Get that big white gorilla out of my television set! Throw a net over that thing, will you? Will you please get the white gorilla out of the -- oh, forget it. "The Ivory Ape," or, a 1,000-pound albino monkey failed to run amok in Bermuda, is so hilariously inept and negligible that it scarcely merits alarm of any kind.

If it is possible to be both rollicking and tedious, tonight's ABC movie, at 9 on Channel 7, manages it. This is one of the most amusing dullards of the year.

See, there's this big white ape, looking more like a flotkati rug with pink eyes, who is captured in Africa and takes a boat to Bermuda. Two American endangered species protectors fly down there to rescue the beastie -- which is, unbeknownst to them, a pregnant female -- from the great white ape hunters. i

But that sounds like a story. There is no story. There is no action. There is, however, a wealth of adorably rotten movie dialogue -- "the bloody monkey tried to eat me!" -- by William Overgard, nondirected into ossification by Tom Kotani. The ape is really quite a docile, sheepish, mangy old hulk, given only to spitting bananas in people's faces and strangling (not demolishing, not even really throttling) those who mean it harm. Everyone seems to mean it harm for one flimsy reason or another, but the poor things just wants to waddle around and eat cantelopes on rooftops, as who doesn't?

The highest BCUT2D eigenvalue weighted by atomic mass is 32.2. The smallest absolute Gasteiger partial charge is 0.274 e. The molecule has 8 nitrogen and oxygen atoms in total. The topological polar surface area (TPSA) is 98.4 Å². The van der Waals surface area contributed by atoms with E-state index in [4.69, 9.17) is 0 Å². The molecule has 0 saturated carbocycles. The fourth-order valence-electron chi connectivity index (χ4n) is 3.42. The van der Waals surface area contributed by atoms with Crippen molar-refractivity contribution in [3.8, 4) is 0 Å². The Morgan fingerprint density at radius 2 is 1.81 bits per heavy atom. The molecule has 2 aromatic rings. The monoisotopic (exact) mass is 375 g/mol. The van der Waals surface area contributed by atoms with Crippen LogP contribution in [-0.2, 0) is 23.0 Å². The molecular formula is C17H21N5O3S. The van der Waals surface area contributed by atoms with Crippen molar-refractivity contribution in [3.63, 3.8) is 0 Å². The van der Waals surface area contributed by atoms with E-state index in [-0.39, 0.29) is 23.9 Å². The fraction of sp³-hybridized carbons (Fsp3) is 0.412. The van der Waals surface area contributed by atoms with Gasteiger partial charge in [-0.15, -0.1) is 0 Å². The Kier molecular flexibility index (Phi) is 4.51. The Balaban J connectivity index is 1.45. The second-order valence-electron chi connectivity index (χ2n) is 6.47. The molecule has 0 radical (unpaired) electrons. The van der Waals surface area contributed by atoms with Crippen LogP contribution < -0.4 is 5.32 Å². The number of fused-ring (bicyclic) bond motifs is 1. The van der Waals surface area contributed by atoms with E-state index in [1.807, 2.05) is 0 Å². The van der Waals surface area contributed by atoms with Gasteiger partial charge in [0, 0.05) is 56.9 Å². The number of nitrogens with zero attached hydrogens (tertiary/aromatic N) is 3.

"Ivory Ape" does offer a gourmet feast of atrocious acting. Among the finds is a tall woman with a cultivated willowy voice, a kind of cross between Lois Chiles and Sally Kellerman, named Tricia Sembera. She plays a debutante named Vita Havermayer, and when the nominal hero of the piece remarks to her in bed about a well-known animal behaviorist, she gets to purr, "Darling, it's your animal behavior that I'm interested in."

But the topper is ancient ham Jack Palance as a retried hunter who is asked to help fine the ape but chooses to stop the narrative dead for five minutes while he tells an almost interminable anecdote about how his 8-year-old son was eaten by crocodiles. It's rib-tickling enough in its own right, but riotous when followed by a heavy silence and the remark of the local police chief: "That was (pause) -- the worst thing I ever heard."

"What started as a joke has turned into a tragedy," a local TV newswoman is heard saying. With "Ivory Ape," what starts as a tragedy turns quickly and with unwitting hilarity into a joke. Get that monkey off my roof! q